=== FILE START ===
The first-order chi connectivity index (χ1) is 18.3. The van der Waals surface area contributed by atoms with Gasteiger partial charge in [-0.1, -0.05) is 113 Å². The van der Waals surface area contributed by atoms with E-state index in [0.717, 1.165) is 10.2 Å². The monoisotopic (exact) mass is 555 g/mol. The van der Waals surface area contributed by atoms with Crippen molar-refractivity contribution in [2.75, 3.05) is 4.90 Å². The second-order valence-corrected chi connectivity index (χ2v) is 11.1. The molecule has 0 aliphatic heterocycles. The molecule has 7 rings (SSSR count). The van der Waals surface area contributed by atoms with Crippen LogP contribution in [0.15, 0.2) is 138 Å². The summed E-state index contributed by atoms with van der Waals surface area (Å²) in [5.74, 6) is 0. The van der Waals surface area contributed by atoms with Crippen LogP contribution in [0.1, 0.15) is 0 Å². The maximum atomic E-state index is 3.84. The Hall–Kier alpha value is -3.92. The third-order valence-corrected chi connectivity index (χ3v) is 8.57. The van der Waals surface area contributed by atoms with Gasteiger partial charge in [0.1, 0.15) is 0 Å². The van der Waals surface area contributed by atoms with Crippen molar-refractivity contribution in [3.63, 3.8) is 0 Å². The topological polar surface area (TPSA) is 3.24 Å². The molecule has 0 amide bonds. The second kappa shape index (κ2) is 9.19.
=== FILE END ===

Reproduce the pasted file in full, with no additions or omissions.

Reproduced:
The first-order chi connectivity index (χ1) is 18.3. The van der Waals surface area contributed by atoms with Gasteiger partial charge in [-0.1, -0.05) is 113 Å². The van der Waals surface area contributed by atoms with E-state index in [0.717, 1.165) is 10.2 Å². The monoisotopic (exact) mass is 555 g/mol. The van der Waals surface area contributed by atoms with Crippen molar-refractivity contribution in [2.75, 3.05) is 4.90 Å². The second-order valence-corrected chi connectivity index (χ2v) is 11.1. The molecule has 0 aliphatic heterocycles. The molecule has 7 rings (SSSR count). The van der Waals surface area contributed by atoms with Crippen LogP contribution in [0.15, 0.2) is 138 Å². The summed E-state index contributed by atoms with van der Waals surface area (Å²) in [5.74, 6) is 0. The van der Waals surface area contributed by atoms with Crippen LogP contribution in [0.1, 0.15) is 0 Å². The maximum atomic E-state index is 3.84. The Hall–Kier alpha value is -3.92. The third-order valence-corrected chi connectivity index (χ3v) is 8.57. The van der Waals surface area contributed by atoms with Gasteiger partial charge in [0.1, 0.15) is 0 Å². The van der Waals surface area contributed by atoms with Crippen molar-refractivity contribution in [3.63, 3.8) is 0 Å². The topological polar surface area (TPSA) is 3.24 Å². The molecule has 0 amide bonds. The second kappa shape index (κ2) is 9.19.